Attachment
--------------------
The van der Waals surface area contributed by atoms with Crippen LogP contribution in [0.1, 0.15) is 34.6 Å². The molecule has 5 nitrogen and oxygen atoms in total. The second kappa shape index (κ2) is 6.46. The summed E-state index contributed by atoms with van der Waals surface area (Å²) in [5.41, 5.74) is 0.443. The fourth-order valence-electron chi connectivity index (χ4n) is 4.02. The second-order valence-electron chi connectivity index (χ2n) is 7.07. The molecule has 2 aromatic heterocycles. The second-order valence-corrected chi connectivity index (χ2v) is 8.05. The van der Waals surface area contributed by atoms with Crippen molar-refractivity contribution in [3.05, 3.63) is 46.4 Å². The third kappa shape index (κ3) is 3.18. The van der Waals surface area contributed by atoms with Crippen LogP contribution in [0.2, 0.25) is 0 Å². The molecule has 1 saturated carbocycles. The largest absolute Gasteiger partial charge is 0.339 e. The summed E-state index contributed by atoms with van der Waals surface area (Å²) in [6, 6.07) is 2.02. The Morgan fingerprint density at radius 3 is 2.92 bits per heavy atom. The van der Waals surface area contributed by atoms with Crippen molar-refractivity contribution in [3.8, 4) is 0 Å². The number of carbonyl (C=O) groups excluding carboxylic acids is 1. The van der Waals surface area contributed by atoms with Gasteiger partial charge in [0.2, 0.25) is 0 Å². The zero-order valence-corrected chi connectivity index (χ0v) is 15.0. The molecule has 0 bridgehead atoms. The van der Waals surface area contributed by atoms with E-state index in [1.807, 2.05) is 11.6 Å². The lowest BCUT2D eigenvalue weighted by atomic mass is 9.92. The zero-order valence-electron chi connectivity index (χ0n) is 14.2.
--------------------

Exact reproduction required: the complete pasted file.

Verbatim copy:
The van der Waals surface area contributed by atoms with Crippen LogP contribution in [0.1, 0.15) is 34.6 Å². The molecule has 5 nitrogen and oxygen atoms in total. The second kappa shape index (κ2) is 6.46. The summed E-state index contributed by atoms with van der Waals surface area (Å²) in [5.41, 5.74) is 0.443. The fourth-order valence-electron chi connectivity index (χ4n) is 4.02. The second-order valence-electron chi connectivity index (χ2n) is 7.07. The molecule has 2 aromatic heterocycles. The second-order valence-corrected chi connectivity index (χ2v) is 8.05. The van der Waals surface area contributed by atoms with Crippen molar-refractivity contribution in [3.05, 3.63) is 46.4 Å². The third kappa shape index (κ3) is 3.18. The van der Waals surface area contributed by atoms with Crippen LogP contribution in [0.2, 0.25) is 0 Å². The molecule has 1 saturated carbocycles. The largest absolute Gasteiger partial charge is 0.339 e. The summed E-state index contributed by atoms with van der Waals surface area (Å²) in [6, 6.07) is 2.02. The Morgan fingerprint density at radius 3 is 2.92 bits per heavy atom. The van der Waals surface area contributed by atoms with Crippen molar-refractivity contribution in [3.8, 4) is 0 Å². The number of carbonyl (C=O) groups excluding carboxylic acids is 1. The van der Waals surface area contributed by atoms with Gasteiger partial charge in [0.2, 0.25) is 0 Å². The zero-order valence-corrected chi connectivity index (χ0v) is 15.0. The molecule has 0 bridgehead atoms. The van der Waals surface area contributed by atoms with E-state index in [1.807, 2.05) is 11.6 Å². The lowest BCUT2D eigenvalue weighted by atomic mass is 9.92. The zero-order valence-electron chi connectivity index (χ0n) is 14.2.